Murder in the Mountains

Sunrise/sunset: 07:33/ 17:35. Daylength: 10hr01min

It crossed my mind this week that perhaps I should try a change of direction in my writing. I don’t really read enough these days (I have six unread books waiting at the moment in my bedroom) but the family Netflix account is filled with dark drama from all parts of Scandinavia. I have all the elements I need. I could set it in the blue Polar Night, when the morning never comes and have a grisly scene in the slaughter house, with a human cadaver hanging among the carcases. There could be people smuggling, with all the season workers coming in, or perhaps the victim(s) could be working in the laundries, washing all those blood stained clothes. Maybe a hand can emerge from one of those huge piles of snow that gather during the winter months, leaving everyone baffled as to when the murder actually occurred.

It’s actually been a quiet week. Andrew has been away, visiting his dad, who lives near Stavanger. Before he went, I asked him to show me how to use the TV. When I was young, the TV was simple to use. Admittedly, you had to stand up to switch it on, and indeed to change the channel, though back then there were only three to choose from anyway. Our first TV was a tiny black and white portable that, rather bizarrely, my parents won in a competition. They also won a small sailing boat on a trailer. I can vaguely remember it appearing in the drive outside our house. Of course, it had to go because they had no car to tow it with. They sold it and bought a little white mini. Anyway I’ve wandered away from the point, which was that I have spent the week alone and quite enjoyed it. I could indulge my taste for true crime and mashed potato. The candles have been lit every evening. It feels comforting to return to having some darkness at a time that my body feels is appropriate.

I went out walking again with Ann and Konstantin last weekend. We went up Falkefjellet. The peak we reached, though not the highest point, was above the treeline, which meant there was a good view all round.

The best thing about it was that, for the first time in a while, I felt I could have walked further. My springtime Fit for the Summer campaign seems a very long time ago. The summer was marred by sickness and it has felt like every time I began to work again on getting back into shape, I was hit by something that stopped me. As I reached the summit of Falkefjellet, I remembered how much I love the feeling of arriving on the top of the world. The higher mountains are now swathed in snow, but perhaps there will be time to get a few walks in before the winter really sets in.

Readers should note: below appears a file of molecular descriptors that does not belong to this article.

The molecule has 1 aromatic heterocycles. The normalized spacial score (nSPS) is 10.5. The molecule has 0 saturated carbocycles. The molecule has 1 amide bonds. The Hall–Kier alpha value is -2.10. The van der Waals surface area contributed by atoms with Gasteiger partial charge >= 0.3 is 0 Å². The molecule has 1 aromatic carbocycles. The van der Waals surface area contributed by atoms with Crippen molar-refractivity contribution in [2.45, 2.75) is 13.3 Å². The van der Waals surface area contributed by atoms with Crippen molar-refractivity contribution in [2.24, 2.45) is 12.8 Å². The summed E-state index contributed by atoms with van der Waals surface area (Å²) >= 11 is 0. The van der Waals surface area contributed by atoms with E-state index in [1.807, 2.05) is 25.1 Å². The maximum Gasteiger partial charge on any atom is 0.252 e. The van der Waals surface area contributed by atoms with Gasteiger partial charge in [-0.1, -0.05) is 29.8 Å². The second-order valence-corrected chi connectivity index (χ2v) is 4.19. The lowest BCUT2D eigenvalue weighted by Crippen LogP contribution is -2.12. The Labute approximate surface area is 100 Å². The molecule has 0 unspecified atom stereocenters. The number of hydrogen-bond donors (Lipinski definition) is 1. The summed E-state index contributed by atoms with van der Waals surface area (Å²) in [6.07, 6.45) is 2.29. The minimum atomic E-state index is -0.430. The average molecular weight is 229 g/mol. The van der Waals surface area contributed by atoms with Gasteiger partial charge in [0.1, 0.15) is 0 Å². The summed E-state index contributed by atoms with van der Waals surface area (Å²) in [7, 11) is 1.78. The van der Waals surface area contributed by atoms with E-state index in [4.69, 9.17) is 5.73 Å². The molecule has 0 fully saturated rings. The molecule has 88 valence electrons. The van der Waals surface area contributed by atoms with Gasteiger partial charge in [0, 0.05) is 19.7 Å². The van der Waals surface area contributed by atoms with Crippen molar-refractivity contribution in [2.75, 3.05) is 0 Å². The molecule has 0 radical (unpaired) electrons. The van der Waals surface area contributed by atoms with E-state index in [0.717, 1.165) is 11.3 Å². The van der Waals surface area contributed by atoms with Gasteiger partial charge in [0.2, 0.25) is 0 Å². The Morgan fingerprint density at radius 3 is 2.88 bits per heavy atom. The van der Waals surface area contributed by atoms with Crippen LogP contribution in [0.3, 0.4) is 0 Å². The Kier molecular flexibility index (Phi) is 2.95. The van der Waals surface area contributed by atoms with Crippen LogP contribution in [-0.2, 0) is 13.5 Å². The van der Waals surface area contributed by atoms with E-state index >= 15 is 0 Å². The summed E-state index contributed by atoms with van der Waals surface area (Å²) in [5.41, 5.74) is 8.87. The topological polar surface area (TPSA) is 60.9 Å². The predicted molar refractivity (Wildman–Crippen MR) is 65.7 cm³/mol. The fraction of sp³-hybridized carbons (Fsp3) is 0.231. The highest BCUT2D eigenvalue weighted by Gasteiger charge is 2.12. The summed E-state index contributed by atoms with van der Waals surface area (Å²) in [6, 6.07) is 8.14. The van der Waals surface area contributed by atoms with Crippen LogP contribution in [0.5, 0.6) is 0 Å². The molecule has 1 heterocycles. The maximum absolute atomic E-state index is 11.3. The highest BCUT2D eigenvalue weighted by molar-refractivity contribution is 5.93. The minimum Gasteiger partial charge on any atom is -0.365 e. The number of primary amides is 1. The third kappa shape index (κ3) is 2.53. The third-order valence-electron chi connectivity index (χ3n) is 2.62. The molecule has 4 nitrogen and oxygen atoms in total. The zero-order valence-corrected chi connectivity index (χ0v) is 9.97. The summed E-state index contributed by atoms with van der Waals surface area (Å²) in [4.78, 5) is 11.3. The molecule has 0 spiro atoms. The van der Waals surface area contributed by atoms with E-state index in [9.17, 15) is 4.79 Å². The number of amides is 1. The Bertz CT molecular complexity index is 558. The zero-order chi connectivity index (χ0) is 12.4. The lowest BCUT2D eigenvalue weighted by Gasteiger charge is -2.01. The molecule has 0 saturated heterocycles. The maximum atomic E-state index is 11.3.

The photograph at the top of the page is of one of the red markers on the walk, though the shape of the rock and the bloody brightness of the paint was one of the things that prompted my Scandi Noir thoughts. Here it is again, the full photo, rather than the cropped version.

Konstantin was full of facts about the wildlife and the landscape. He is interested in geology and occasionally would point out pieces of marble, or rock formations and tell us how they had been formed. For example, here’s another red marker, this time looking a little like a stone dagger, set into fractured rock.

I asked him how the cracking occurred and he pointed to another section of rock just to the left, where there was more rock in the process of arriving there. This had earth in between the cracks, which of course will hold water. It freezes in winter, driving the stones apart, and then eventually the mud gets washed away, leaving the rather mysterious looking holes in the mountainside.

It was windy on the summit, so here is a picture of Triar, looking windswept and interesting.

Konstantin was in the lead with Triar during the walk. I think they look good together!

And of course, as we descended back to the treeline, there were some wonderful views to enjoy, as well as the smaller details of unexpected plants growing underfoot, in nooks and crannies, and on the trunks of dead but unfallen trees.

Andrew was due to return last night in the evening and the airport is close to the abattoir, so rather than driving over there twice in a day, I decided to take Triar in the car, have dinner with John, and then wait. It was a little hair raising, driving over. Until now, the temperature has been well above zero, but a wind from the north has changed that, and when I left for work at 04.45 there was frost on the car. I still have the summer wheels on as I don’t use the car much and up until now, they have been fine. I will change them over next week, but for now I had to proceed with caution in the darkness. I’d had to stop when driving home on Thursday, as there was a moose that thought about crossing the road, though he looked at all the cars which had stopped to let him, and changed his mind. They’re huge when you see them close up, so I was very wary, but we made it there safely. To fill in the time between work ending and collecting Andrew, I took a quick reprise of the spring fitness project. This is how the landscape looks now, as we head into winter. If you look carefully at the second picture, you can see the white peaks in the distance, though they are rather swathed in clouds.

The plane arrived on time and as we arrived back at the house, Andrew pointed at the sky. There they were, the northern lights, greeting him on his return to the north.

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